Uitnodiging herfstexpo 2019 buitenkant 1 - The Hague Salon autumn exhibition 2019


Saturday 12 October, from 12.00h till 19.00h

Sunday   13 October, from 12.00h till  18.00h


Laan van Meerdervoort 41, The Hague

Holland Utrecht wandschotel met draak circa 1900 2 removebg preview 3 - The Hague Salon autumn exhibition 2019
Uitnodiging herfstexpo 2019 binnenkant 1 - The Hague Salon autumn exhibition 2019

We’d hereby like to invite you to our autumn exhibition:

‘East meets West’

This exhibition highlights the influence of Japanese culture on Europe at the end of the 19th century.
Art dealer, collector and successful entrepreneur Siegfried Bing has had a major influence on this development. Before he opened his art gallery ‘L’Art Nouveau Bing’, where he sold New (applied) Arts, he had been trading in Japanese artefacts and prints for a long time. From the early 1880’s onwards, there was a true Japan craze in the West. Bing responded to this by travelling to Japan to open import and export companies in Yokohama and Kobe.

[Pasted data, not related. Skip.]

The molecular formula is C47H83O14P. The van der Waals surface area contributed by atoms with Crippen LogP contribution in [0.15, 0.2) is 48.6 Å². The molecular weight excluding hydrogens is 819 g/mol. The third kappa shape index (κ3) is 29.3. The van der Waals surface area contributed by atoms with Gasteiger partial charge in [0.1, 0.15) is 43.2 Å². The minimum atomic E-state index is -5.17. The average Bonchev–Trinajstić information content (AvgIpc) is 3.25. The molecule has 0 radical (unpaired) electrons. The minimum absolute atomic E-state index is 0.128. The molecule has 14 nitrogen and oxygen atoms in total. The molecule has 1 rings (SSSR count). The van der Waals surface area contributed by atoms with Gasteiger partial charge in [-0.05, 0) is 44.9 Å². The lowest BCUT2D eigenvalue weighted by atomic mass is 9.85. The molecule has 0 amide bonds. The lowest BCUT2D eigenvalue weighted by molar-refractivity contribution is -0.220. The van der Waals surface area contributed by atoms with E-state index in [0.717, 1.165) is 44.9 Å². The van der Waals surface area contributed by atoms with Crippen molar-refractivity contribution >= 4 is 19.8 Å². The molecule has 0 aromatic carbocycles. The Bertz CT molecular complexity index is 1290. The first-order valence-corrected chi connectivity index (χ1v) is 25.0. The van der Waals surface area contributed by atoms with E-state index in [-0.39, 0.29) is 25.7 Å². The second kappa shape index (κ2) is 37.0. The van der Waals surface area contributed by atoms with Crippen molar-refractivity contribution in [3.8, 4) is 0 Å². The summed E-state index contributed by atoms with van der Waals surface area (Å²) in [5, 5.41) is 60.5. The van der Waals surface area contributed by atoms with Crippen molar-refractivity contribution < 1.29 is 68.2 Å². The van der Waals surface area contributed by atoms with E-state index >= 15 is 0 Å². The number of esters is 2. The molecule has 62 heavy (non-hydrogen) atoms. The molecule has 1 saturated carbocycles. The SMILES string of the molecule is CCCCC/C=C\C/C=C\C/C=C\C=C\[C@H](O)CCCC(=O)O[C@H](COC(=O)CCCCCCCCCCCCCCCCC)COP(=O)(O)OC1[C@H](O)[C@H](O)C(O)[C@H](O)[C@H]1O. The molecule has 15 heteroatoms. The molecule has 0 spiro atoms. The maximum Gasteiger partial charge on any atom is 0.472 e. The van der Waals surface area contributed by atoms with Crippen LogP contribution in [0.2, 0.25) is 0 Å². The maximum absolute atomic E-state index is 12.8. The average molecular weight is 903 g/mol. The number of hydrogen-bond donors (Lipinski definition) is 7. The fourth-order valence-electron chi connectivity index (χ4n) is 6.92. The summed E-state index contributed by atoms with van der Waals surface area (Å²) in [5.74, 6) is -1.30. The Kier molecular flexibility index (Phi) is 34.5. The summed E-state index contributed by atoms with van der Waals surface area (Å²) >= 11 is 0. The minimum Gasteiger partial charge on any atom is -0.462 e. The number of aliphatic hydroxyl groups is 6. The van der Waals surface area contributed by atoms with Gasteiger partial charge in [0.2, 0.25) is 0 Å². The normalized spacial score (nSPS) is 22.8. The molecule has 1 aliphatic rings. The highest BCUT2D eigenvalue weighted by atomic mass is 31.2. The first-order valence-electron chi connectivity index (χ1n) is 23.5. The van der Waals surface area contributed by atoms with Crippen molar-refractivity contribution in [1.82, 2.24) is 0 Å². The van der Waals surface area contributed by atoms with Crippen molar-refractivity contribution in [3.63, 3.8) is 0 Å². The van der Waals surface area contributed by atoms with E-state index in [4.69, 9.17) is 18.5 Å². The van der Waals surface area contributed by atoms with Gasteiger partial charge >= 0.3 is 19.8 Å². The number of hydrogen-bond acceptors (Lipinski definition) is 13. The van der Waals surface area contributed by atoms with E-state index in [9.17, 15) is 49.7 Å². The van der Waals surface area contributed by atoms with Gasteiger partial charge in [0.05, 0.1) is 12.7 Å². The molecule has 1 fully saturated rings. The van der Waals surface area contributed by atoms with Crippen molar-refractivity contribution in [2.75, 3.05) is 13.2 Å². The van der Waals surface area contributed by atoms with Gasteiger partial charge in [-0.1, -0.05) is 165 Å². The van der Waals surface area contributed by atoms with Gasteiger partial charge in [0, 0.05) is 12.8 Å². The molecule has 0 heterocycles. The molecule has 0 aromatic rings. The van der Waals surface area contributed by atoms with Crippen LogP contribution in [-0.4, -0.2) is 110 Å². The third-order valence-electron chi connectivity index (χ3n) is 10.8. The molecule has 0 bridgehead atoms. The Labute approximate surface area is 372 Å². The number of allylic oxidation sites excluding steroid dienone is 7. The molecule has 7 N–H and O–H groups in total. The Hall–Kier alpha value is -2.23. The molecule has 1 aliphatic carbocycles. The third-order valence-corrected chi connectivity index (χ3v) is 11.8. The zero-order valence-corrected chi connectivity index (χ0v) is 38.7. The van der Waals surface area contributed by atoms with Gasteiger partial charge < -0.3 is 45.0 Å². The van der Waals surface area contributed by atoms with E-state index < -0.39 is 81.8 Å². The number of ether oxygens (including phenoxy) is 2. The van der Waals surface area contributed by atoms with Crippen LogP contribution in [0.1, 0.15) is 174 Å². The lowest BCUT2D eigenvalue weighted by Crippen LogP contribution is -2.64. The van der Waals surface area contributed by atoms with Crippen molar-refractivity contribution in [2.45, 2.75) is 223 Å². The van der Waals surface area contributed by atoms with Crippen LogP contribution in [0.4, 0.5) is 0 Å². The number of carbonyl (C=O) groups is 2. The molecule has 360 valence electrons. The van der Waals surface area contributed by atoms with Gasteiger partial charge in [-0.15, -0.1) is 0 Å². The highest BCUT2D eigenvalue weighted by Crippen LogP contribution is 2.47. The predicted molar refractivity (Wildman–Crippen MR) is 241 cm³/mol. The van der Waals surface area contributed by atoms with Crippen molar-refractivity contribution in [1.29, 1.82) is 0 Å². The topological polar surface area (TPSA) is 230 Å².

Bing’s imported Japanese prints had a particularly big impact on European artists, like Vincent van Gogh who was a keen buyer.

Bing launched ‘Le Japon Artistique’ in 1888, a magazine filled with articles mainly about artworks from his own collection. In the first issue, Bing describes Japanese art as ‘Art Nouveau’, a New Art, which would have a lasting and alluring influence on Western art.
This statement proved prophetic, as Western artists later created their own movement based on Japanese art called Japonism, which turned out to be the birthplace of Art Nouveau as we know it.

At our Autumn exhibition, we present to you a richly packed display window with Dutch and European Art Nouveau artworks, based on Japanese designs. Amongst others, we will showcase a large so-called ‘Japanese Vase’ by Rozenburg The Hague, manufactured in the autumn of 1896. The vase is decorated with Japanese dragons. Not only does this piece of art show that Rozenburg was closely following the fashion of the day, it also depicts multiple references to the use of opium, which was a very popular habit back in those days!

We warmly welcome you to our exhibition, and invite you to enjoy a drink and a bite to eat!

Rachel Reijers, Jaap Nieuwenhuizen Segaar, Rob van Vulpen and Marc Knook